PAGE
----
People trafficking into Wales is being made easier by its “porous” borders, the country’s slavery chief has warned.

Stephen Chapman raised concerns about the number of entry points with no checks.

He spoke out ahead of a week of action by Welsh forces after those at risk of human trafficking and modern slavery in Wales rose by 400% in five years.

Victims recorded through the National Referral Mechanism increased from 32 in 2012 to 125 in 2016.

To cope with growing numbers, last year 5,500 people were trained to identify potential victims, including police, emergency and social workers.

The figures refer to people “at risk” as they also include children of victims who could potentially be used as slaves as well.

Gwent, South Wales and Dyfed-Powys Police are taking part in an awareness week to help people spot the signs.

“We are aware and we are concerned about our porous borders,” Mr Chapman said.

“Whilst we have sea ports and we’ve got airports, there’s no check on who’s coming in by road, through our other border with England.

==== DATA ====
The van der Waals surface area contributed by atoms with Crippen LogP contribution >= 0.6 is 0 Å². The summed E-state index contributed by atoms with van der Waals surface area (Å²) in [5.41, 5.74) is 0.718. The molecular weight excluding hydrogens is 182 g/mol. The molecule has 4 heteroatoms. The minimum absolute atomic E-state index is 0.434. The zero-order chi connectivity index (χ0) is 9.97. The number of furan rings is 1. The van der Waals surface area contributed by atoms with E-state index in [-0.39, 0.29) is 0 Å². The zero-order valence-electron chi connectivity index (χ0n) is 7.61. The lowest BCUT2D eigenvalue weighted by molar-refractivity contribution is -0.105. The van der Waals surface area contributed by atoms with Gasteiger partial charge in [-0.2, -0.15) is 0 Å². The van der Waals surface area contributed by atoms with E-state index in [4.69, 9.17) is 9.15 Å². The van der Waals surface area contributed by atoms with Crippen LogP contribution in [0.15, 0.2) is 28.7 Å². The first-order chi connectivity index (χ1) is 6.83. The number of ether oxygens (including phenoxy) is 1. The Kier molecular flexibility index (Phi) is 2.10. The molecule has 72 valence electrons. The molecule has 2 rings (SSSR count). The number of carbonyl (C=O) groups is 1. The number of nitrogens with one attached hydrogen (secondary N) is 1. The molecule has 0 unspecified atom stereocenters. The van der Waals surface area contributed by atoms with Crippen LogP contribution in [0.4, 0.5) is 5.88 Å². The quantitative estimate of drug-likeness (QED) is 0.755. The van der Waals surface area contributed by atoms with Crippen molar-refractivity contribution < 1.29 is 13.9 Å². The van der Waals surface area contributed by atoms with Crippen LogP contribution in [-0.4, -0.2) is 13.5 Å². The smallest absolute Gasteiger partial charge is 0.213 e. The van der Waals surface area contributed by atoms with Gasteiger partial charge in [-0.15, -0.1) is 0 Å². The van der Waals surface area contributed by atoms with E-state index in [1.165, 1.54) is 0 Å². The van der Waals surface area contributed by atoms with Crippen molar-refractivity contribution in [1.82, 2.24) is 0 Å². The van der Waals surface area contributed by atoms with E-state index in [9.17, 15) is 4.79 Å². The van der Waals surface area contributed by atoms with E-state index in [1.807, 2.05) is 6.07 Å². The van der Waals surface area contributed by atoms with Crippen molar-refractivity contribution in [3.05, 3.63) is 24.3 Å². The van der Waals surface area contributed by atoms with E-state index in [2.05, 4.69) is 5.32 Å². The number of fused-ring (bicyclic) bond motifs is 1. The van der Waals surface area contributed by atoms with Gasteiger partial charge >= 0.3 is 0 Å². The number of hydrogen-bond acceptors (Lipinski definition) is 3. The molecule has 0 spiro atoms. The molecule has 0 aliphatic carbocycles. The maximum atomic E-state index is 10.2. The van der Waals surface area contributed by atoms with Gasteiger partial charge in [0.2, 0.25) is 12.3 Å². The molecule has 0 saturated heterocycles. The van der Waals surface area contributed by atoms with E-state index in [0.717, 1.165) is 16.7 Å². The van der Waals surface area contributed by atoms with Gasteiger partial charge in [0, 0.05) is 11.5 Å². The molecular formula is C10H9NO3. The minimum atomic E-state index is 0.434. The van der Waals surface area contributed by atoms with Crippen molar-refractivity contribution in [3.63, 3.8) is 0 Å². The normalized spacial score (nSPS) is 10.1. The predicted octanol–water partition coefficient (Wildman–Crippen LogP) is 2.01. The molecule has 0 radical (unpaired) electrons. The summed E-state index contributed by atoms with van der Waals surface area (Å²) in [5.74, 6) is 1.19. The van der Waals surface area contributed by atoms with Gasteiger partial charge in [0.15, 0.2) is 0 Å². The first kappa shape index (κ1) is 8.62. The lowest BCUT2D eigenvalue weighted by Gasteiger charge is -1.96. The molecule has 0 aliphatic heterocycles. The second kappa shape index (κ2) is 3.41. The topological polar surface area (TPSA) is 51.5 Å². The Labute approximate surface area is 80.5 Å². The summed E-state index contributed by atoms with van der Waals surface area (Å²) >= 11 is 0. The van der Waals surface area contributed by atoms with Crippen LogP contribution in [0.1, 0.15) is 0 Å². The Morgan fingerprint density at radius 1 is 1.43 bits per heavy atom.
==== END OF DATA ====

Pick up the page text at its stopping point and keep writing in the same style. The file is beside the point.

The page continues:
“And there are ports across Wales, where there is no one (making checks).”

He also said the Common Travel Area – where people moving between the Republic of Ireland and Wales do not need to show passports – brings “some difficulty”.

Recorded victims in Wales include UK nationals as well as people from Vietnam, Romania and Albania.

Another is a Nigerian-born woman called Blessing, who worked as a maid from the age of seven before being sexually abused and trafficked.

She said: “My auntie brought me here for a better life, that is what she said.”

However, after arriving in London, her life was controlled, with all money she earned going into her relative’s account.

She said: “It’s difficult because if someone doesn’t know they’re being trafficked, they would not know how to deal with it.

“Like my case I was thinking it was help.”

Blessing, who fled to Cardiff, said her situation made her feel “bad, sad and sorrowful”.

“I feel people had taken great advantage of my circumstances and situation. I want to forget about everything I’ve been through in the past – I just want to close that chapter,” she added.

he is currently waiting to hear if she will receive asylum.

Aid organisation Bawso, which is helping her, said its trafficking project helped 82 people in 2014-15, rising to 209 in 2016-17.